Philippine Commentaries

Read Malaya's daily commentaries on economic and political developments that shape Philippine society. Veteran Filipino journalist Joy C. de los Reyes is the paper's editor-in-chief of Malaya, an independent daily newspaper in the Philippines. To visit Malaya's website, just click the Malaya link below.

Friday, June 23, 2006

Penalizing the victim

Taxes are expenses. No businessman with an eye to the bottomline would hand over money to revenuers with a smile. In fact, he hires expensive lawyers and accountants to reduce his liabilities to the Bureau of Internal Revenue.

The businessman who pays "revolutionary taxes" to communist rebels does so not out of sympathy to the programs of the Communist Party of the Philippines. He is clearly a victim of threat and coercion.

It is easy for Executive Secretary Eduardo Ermita to threaten those who pay "revolutionary" taxes to the communist rebels. His person is heavily secured by the Presidential Security Group. His property is not vulnerable to confiscation or torching.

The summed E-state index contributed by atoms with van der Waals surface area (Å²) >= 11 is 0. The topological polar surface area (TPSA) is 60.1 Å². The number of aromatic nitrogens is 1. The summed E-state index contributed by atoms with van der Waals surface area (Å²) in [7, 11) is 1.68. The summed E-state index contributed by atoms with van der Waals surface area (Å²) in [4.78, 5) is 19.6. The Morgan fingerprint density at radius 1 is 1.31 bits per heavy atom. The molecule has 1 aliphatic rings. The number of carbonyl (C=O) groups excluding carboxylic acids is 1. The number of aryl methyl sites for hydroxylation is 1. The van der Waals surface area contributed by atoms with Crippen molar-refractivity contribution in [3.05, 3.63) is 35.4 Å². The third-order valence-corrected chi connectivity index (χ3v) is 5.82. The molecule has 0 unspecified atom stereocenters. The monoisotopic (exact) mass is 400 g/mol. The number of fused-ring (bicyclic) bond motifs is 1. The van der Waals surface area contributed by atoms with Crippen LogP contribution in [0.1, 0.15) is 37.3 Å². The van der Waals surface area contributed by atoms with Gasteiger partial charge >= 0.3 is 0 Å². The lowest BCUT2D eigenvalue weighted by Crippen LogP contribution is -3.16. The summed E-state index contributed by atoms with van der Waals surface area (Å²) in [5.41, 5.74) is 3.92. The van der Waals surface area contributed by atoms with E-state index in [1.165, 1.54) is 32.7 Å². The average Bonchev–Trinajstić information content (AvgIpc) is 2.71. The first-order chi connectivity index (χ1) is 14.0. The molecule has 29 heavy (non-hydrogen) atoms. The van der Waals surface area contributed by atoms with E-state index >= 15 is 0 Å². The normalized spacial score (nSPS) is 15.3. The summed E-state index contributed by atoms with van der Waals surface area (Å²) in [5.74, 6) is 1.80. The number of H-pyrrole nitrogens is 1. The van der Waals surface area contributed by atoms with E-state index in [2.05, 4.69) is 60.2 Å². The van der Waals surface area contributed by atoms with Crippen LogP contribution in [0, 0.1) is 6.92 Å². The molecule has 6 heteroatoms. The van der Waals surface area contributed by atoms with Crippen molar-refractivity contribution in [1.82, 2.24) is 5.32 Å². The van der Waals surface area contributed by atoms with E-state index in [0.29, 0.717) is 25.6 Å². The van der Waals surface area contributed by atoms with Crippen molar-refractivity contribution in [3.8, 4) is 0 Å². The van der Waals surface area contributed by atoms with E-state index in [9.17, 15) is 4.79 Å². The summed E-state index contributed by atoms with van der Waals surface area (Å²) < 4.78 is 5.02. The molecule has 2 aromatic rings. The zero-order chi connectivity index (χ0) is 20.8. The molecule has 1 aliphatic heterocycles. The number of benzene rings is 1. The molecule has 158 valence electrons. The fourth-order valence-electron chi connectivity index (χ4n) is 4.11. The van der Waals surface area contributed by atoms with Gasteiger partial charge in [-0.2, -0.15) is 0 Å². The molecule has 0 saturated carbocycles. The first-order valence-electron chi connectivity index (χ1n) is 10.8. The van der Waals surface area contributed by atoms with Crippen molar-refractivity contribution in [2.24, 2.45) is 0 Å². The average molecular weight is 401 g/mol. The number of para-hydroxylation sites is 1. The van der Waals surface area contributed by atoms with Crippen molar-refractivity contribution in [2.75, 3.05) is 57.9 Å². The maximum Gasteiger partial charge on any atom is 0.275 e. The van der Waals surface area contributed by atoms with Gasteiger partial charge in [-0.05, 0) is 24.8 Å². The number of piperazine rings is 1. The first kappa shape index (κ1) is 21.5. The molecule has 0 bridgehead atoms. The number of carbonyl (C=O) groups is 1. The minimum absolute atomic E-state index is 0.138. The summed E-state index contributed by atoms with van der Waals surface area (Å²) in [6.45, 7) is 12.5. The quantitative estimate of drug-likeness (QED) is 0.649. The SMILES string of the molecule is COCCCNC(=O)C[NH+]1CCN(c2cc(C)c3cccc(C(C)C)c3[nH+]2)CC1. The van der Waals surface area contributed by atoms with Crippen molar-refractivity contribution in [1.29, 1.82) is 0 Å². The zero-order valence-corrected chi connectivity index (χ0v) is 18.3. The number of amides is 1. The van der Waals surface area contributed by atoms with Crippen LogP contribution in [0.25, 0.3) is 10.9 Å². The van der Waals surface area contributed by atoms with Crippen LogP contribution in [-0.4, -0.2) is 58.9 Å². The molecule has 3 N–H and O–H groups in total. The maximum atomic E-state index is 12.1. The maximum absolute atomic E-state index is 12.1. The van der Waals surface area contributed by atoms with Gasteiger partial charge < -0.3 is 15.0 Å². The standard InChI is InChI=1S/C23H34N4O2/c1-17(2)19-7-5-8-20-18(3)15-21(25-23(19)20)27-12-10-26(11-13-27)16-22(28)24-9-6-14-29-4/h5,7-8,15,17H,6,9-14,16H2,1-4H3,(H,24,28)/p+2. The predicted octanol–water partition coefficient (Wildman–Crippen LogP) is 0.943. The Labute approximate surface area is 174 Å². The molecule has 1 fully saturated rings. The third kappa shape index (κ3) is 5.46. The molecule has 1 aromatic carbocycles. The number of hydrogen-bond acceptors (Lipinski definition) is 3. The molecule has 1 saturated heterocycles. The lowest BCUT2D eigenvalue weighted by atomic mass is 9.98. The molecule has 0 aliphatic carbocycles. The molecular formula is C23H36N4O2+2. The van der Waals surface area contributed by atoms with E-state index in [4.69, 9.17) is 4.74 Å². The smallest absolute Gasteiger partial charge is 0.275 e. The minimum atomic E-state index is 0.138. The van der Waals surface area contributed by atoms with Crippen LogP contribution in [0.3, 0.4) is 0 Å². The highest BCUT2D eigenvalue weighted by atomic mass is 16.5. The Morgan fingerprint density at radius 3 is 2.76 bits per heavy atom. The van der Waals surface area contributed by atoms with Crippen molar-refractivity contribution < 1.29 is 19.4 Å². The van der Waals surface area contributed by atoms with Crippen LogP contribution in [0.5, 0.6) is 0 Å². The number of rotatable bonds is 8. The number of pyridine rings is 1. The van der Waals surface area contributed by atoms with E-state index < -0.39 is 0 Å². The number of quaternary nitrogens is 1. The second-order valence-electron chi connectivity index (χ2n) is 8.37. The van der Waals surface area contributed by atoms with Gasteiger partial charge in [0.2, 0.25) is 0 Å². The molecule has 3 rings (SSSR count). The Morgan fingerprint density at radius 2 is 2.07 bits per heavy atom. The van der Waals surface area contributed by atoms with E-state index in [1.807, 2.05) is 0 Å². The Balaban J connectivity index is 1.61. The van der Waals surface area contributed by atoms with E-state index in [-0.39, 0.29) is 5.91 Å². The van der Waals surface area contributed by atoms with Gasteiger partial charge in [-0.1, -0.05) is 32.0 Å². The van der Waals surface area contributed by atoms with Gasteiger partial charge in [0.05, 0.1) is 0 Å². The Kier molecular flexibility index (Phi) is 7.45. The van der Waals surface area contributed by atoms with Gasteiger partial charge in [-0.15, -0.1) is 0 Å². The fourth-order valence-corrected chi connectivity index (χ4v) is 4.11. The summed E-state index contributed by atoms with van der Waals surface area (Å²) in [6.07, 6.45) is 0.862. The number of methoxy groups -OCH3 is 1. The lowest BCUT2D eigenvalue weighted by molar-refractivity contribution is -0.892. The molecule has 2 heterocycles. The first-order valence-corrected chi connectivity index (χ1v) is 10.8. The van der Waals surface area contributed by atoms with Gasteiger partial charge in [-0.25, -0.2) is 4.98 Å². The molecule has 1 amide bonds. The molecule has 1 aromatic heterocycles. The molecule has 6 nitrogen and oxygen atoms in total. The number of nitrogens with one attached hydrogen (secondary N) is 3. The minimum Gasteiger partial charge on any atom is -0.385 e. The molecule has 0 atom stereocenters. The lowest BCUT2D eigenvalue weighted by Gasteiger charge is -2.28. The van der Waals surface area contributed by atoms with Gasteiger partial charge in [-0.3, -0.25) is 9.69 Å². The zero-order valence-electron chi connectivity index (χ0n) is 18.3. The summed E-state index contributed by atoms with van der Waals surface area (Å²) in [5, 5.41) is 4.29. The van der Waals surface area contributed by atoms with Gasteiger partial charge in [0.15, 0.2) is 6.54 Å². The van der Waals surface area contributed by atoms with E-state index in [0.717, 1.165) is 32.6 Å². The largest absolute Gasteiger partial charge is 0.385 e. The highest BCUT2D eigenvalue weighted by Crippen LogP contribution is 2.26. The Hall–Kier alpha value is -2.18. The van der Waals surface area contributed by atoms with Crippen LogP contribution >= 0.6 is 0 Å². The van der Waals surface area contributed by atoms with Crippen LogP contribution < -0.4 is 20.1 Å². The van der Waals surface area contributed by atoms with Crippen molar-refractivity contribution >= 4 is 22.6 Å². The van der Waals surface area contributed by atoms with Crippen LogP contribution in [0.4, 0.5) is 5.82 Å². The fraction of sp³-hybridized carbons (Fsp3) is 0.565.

But for a small trucker, fishpond owner, grains trader and miller, coconut or sugarcane planter, the reality of being killed or his machinery being burned in areas where the New People’s Army is active is a day-to-day reality. He would rather come across than prematurely meet his Maker or go out of business.

And it’s not only small businessmen who enter into sub rosa arrangements with NPA "tax collectors." Contractors of infrastructure projects, mining companies and transport operators pay "taxes" to the rebels. They just book the payments as expenses incurred in the ordinary course of business.

As we said business comes to an accommodation with the rebels not because of ideology or politics. They do so because business is business.

Consider the two telecommunication companies who dominate the cellular telephony business. One’s cell sites located in the countryside are blasted with regularity by the rebels. The other’s sites appear immune to rebel attacks. No need to guess who’s playing footsies with the rebels.

The fact is the government cannot secure the facilities of these business outfits. They pay VAT, franchise and sundry taxes. They are hit by taxes to the extent of almost a third of their income. For all the money they are sharing with the government, the latter could not extend them adequate protection.

Taxpayers – individual and corporate – are not getting back their tax money in the form of government service.

Ermita should stop threatening businessmen who submit to NPA exaction. He should instead see that law enforcers do their job. If businessmen feel secure enough, they will stop paying to the NPA.



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